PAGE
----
Full disclosure: This interview was done on 2nd June 2018 at Bangalore, when the ministers and portfolio allocations had not been done in the newly elected Karnataka government.
You are a career bureaucrat, a 1972 batch IAS officer, a nutrition champion, a prolific writer. What were the life incidences which made you so dedicated to nutrition? Why this enduring interest?
As a citizen, an administrator, I was aware of malnutrition in India, but not in a very knowledgable way. . It is only after I was appointed Joint Secretary at the Ministry of Women and Child Development at the Government of India in 1999,that I had my first brush with the subject. I had to comment about the World Bank paper India-Wasting Away: The crisis of malnutrition in India. That was an eye opener, and I realized the real meaning of malnutrition, its extent, its long term impact on our human resources, our public health, our economy. The subject never left me after that. .
My subsequent readings showed how India was on track from Bhore Committee report in 1946 till the 5th Five Year Plan. But with the launch of the flagship programme Integrated Child Development Scheme, in 1975, we believed we had found the solution to the problem, and no further interventions were required. That belief continues even today among our policy makers. However, malnutrition continues to be India’s Achilles heel. Occasionally, whenever some distressing statistics are brought out in some national or international report, there is some discussion or some editorials about it. But no economist talks much about it, even though it is so pivotal. The subject is complex only to the extent that it is inter-generational and inter-sectoral.. In India, it isn’t addressed too seriously, and comprehensively, perhaps, because the solutions are so simple. They require no complex modeling, no algebraic formula. As I have often said, part of the problem is that the solution is so simple.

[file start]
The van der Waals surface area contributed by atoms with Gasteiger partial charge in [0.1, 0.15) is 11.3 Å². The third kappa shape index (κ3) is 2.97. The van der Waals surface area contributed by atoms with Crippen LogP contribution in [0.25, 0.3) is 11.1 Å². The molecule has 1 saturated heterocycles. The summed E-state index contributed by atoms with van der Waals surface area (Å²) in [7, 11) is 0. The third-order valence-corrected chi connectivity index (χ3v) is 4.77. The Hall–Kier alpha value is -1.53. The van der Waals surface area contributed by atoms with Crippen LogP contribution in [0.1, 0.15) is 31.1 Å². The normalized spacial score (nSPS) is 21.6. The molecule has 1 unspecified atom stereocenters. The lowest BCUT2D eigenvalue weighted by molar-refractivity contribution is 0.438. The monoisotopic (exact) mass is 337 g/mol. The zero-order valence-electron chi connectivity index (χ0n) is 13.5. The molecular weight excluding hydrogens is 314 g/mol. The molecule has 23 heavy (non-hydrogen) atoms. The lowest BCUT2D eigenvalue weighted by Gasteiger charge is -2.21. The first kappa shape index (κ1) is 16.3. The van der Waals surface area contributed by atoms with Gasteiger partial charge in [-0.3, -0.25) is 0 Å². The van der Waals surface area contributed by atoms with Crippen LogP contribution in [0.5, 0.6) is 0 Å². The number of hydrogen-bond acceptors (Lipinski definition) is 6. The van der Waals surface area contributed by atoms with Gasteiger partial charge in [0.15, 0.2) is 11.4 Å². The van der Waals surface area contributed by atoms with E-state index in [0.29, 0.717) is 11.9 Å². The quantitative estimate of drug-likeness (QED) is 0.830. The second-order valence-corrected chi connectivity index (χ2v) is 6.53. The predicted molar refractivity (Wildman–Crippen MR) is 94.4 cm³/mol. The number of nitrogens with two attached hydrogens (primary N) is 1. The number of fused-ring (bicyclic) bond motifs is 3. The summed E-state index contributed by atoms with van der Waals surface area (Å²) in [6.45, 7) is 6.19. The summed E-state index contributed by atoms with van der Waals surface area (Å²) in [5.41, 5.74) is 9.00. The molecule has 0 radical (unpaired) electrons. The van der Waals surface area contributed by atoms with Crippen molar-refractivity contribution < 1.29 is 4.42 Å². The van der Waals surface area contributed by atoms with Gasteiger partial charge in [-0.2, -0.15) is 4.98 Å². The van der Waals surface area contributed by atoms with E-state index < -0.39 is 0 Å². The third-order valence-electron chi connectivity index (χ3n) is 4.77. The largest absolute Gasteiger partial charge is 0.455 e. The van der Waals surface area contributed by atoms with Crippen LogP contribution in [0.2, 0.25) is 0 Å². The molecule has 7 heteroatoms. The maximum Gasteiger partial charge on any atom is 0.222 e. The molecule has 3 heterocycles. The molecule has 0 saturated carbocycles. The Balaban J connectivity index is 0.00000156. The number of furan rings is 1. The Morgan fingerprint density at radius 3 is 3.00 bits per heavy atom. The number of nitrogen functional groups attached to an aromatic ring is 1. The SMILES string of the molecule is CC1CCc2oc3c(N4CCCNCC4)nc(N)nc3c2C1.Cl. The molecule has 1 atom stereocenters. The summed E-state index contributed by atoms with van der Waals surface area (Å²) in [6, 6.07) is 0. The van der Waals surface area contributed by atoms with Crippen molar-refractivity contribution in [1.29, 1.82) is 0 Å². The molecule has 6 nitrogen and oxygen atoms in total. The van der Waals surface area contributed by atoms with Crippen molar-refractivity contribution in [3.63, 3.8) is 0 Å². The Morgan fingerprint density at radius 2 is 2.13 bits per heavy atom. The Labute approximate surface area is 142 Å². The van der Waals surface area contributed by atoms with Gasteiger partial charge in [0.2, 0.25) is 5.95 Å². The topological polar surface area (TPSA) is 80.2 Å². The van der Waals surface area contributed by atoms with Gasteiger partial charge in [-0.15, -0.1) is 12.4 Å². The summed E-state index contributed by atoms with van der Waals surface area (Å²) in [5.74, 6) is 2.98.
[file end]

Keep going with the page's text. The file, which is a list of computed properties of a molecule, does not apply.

Hence my interest!
Programmes addressing malnutrition are simple interventions. But they require administrative stamina and skill, operational knowledge, rigorous monitoring and push for implementation. The knowledge for implementation in the context of India comes from field experience, which, require substantial experience at field and State level. . So implementation is more challenging than programme design, but the focus seems to be disproportionately on the latter than the former.
As Director General of CAPART, in 2006-7, I had the opportunity to put on ground my hypothesis on addressing malnutrition in two most backward, tribal blocks in Thane District, Maharastra. The results spoke for themselves.
I continued writing. At CAPART I wrote, Malnutrition, An Emergency: What it costs India, published by CAPART in 2008. Subsequently as Secretary of Department of North East Region, DONER, (the last position I held in the Government of India) I continued writing on nutrition, engaging in implementation, shaping programmes.
Hence the enduring interest!
Tell our readers about Karnataka Comprehensive Nutrition Mission, KCNM, its genesis, its current state of play. Considering it is one of the first state nutrition missions to be established, what can other state missions learn from KCNM?
In 2011, there was a spate of malnutrition deaths in northern Karnataka. I was asked whether I could do something to help the State Government in addressing the problem.. That’s how the Karnataka Comprehensive Nutrition Mission was set up by the Government of Karnataka in 2012.